Iowa’s Michael Kemerer wrestles with North Dakota State’s Clay Ream in the 157lb weight class on Friday, Nov. 17, 2017. Kemerer defeated Ream 18-2. (David Harmantas/The Daily Iowan)

Midlands Championships hosts a loaded Hawkeye squad


Exciting weight classes, high-caliber matchups, powerful contenders, and underdogs: This years’ Midlands Championships has it all.

By James Geerdes

The 55th -annual Ken Kraft Midlands Championship is finally here, and Iowa has an impressive résumé. New faces dot the lineup for the Hawkeyes as well seasoned veterans.

Every weight class has top-tier talent so, above all, Midlands will serve as a gauge to see where Iowa wrestling stands among some of the nation’s best.

Familiar stomping ground

The Midlands Championships knows the Hawkeyes well.

Historically, Iowa is the biggest wrestling powerhouse at Northwestern’s event. The Hawkeyes have won 26 of the 54 team titles, the most by any team. Seven Hawkeyes are in the Midlands Hall of Fame, including head coach Tom Brands, assistant coach Terry Brands, and former head coach Dan Gable.

Since 2006, when Tom Brands took over, Iowa has won eight Midlands championships and notched 25 individual titles.

Senior Brandon Sorensen will seek to embed himself in Midlands history this year as he guns for his third title at 149 pounds. He would join 11 other Hawkeyes who boast the honor. Sorensen is 22-4 all-time at Midlands.

Sophomore Michael Kemerer is Iowa’s other defending Midlands champion, and he will hunt for his second title this year.

The match of the year

2017 has the chance to go out with a bang. That chance is in the form of a match between Iowa’s true freshman Spencer Lee and Rutgers sophomore Nick Suriano.

Free the Lee is finally happening — well, that is, if Lee makes it happen, Tom Brands says.

Questions have surrounded Lee and his redshirt thus far this season, and if Brands decides to pull it, Iowa will have a lot more talent in the form of the high-caliber 125-pounder.

Lee has three college wrestling matches under his belt, but they have only shown just a hint of his college capability and talent.

No. 2-ranked Suriano and Lee have met twice in pre-college competition. Each has one win against the other, with Lee taking the most recent his freshman year of high school.

“I’m sure everyone wants to see [a matchup against Suriano],” Lee said. “I haven’t wrestled him since high school. You know, we’re 1 and 1, he beat me when I was in eighth grade and I got him as a freshman. But none of that really matters anymore, right? This is college wrestling. This is a new year, a new day, a new time. It will be a lot of fun. Obviously, I’ve got to win the first match, and the second, and the third, and the fourth. But he would be a lot of fun to wrestle; he’s a great competitor.”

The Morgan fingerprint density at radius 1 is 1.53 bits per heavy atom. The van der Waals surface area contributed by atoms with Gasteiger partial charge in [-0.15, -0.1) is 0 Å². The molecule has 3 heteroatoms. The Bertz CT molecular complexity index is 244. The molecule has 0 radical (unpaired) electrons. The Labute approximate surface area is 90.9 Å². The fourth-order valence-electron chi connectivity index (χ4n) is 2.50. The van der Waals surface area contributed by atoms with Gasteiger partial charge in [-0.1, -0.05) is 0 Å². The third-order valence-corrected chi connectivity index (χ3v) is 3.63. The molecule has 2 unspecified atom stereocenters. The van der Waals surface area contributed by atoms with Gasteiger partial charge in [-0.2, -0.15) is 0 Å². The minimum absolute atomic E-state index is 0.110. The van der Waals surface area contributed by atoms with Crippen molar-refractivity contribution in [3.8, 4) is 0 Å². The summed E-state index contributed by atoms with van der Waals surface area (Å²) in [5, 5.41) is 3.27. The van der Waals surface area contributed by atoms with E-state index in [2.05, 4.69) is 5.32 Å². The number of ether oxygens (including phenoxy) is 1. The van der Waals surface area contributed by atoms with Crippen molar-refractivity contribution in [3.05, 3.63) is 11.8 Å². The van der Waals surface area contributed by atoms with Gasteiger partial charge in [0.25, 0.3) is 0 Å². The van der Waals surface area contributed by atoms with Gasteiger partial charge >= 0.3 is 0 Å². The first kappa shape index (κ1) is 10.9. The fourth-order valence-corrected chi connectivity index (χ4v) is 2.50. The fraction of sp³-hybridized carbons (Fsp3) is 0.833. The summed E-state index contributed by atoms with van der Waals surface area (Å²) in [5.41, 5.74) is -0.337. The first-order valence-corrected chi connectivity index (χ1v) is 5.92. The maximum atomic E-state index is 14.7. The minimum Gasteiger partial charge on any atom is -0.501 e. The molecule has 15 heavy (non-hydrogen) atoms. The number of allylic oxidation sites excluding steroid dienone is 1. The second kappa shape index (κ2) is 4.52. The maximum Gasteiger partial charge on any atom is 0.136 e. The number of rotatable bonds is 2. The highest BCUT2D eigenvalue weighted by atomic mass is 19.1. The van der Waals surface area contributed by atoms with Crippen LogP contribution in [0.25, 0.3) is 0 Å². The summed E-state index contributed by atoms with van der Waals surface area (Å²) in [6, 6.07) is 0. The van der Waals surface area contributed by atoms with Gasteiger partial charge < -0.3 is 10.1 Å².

Marinelli is still at it

Alex Marinelli will make his third appearance for the Hawkeyes this season at Midlands. He already has some impressive matches under his belt this season, including a win over Rutgers’ No. 9 Richie Lewis.

Last year, the redshirt freshman finished fourth at the event; this year, he says, he is capable of more.

“I got to go out there and let it fly,” Marinelli said. “I gave some of these guys too much credit last year. I know that if I attack and attack, they can’t keep up with our pace.”

Midlands offers another potential matchup between the two. In addition, Illinois’ Isaiah Martinez will be in the mix, a No. 2-ranked wrestler and two-time national champion.

A crowded class

All of Iowa’s weights are competitive. But the 197-pound spot goes beyond normal weight classes in Brands’ lineup: Iowa has three potential All-Americans in the class.

Cash Wilcke currently holds the starting job, but true freshman Jacob Warner has wrestled strongly while unattached this season. Wilcke was an All-American last year and is currently ranked eighth.

In addition to Wilcke and Warner, Pat Downey transferred to Iowa after being released from Iowa State’s program last spring.

Although he tweeted his Midlands weight, he later tweeted that he would not compete in the tournament. He has the versatility to also wrestle at 184 or 197, and he will await his Iowa début come January, when he is academically eligible.

Downey won a national title at Iowa Central in 2015 and placed fifth in 2016’s NCAA Championships.

Wilcke and Warner have been the 197-pound contenders in the wrestling complex, but with the addition of Downey, the class got much more competitive.

Separating the lighter weights

197-pounds is not the only weight class in which Iowa has an abundance of talent. Brands has swapped men in and out at 133 and 141 as well.

The 141-pound spot has been held by Vince Turk for the majority of the season. Sophomore Carter Happel was introduced into the Iowa lineup against Rutgers and Maryland, and he is currently 1-1. Turk is 3-2 and still the guy, Brands says.

“It’s still Turk,” he said. “He emerged in the early part of the season, he’s still a half a head ahead, and now we go to Midlands.”

Paul Glynn and Phillip Laux have alternated the duties at 133-pounds.

“I think that Laux is probably a little bit more ahead than I described at ‘41,” Brands said. “I guess that there’s a phrase out there, ‘Free the Lee,’ and it’s more like, ‘Free Paul Glynn.’ Let Paul Glynn be free to wrestle his match. I don’t anticipate that he’ll be in his rut for long.”

Glynn has a 2-3 record this year, and Laux is 7-1. Both wrestlers will be at Midlands, giving Brands a good assessment of who deserves the starting spot.

“We’ll see [if people will separate themselves out at 133 at Midlands],” Brands said. “There are options there as well.”

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